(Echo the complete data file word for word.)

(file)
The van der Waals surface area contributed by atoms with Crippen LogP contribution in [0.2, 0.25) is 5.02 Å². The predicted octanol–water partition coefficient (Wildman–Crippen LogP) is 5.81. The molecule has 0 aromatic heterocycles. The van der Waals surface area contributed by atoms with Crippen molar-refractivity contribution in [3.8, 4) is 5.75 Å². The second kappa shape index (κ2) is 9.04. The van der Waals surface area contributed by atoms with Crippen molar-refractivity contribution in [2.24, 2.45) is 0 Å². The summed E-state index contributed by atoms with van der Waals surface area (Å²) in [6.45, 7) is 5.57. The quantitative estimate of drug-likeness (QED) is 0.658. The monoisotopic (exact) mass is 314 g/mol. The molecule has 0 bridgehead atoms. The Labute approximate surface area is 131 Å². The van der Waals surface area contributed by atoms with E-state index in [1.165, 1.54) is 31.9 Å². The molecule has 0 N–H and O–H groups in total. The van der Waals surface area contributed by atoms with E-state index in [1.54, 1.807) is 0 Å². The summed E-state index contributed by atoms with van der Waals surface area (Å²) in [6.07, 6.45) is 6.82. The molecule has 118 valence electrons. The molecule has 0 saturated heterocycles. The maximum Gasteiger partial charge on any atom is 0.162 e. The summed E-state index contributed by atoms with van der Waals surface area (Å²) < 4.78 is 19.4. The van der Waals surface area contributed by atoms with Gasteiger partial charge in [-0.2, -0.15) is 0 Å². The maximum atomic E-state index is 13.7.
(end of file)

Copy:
The van der Waals surface area contributed by atoms with Crippen LogP contribution in [0.2, 0.25) is 5.02 Å². The predicted octanol–water partition coefficient (Wildman–Crippen LogP) is 5.81. The molecule has 0 aromatic heterocycles. The van der Waals surface area contributed by atoms with Crippen molar-refractivity contribution in [3.8, 4) is 5.75 Å². The second kappa shape index (κ2) is 9.04. The van der Waals surface area contributed by atoms with Crippen molar-refractivity contribution in [2.24, 2.45) is 0 Å². The summed E-state index contributed by atoms with van der Waals surface area (Å²) in [6.45, 7) is 5.57. The quantitative estimate of drug-likeness (QED) is 0.658. The monoisotopic (exact) mass is 314 g/mol. The molecule has 0 bridgehead atoms. The Labute approximate surface area is 131 Å². The van der Waals surface area contributed by atoms with E-state index in [1.165, 1.54) is 31.9 Å². The molecule has 0 N–H and O–H groups in total. The van der Waals surface area contributed by atoms with E-state index in [1.54, 1.807) is 0 Å². The summed E-state index contributed by atoms with van der Waals surface area (Å²) in [6.07, 6.45) is 6.82. The molecule has 118 valence electrons. The molecule has 0 saturated heterocycles. The maximum Gasteiger partial charge on any atom is 0.162 e. The summed E-state index contributed by atoms with van der Waals surface area (Å²) < 4.78 is 19.4. The van der Waals surface area contributed by atoms with Gasteiger partial charge in [-0.2, -0.15) is 0 Å². The maximum atomic E-state index is 13.7.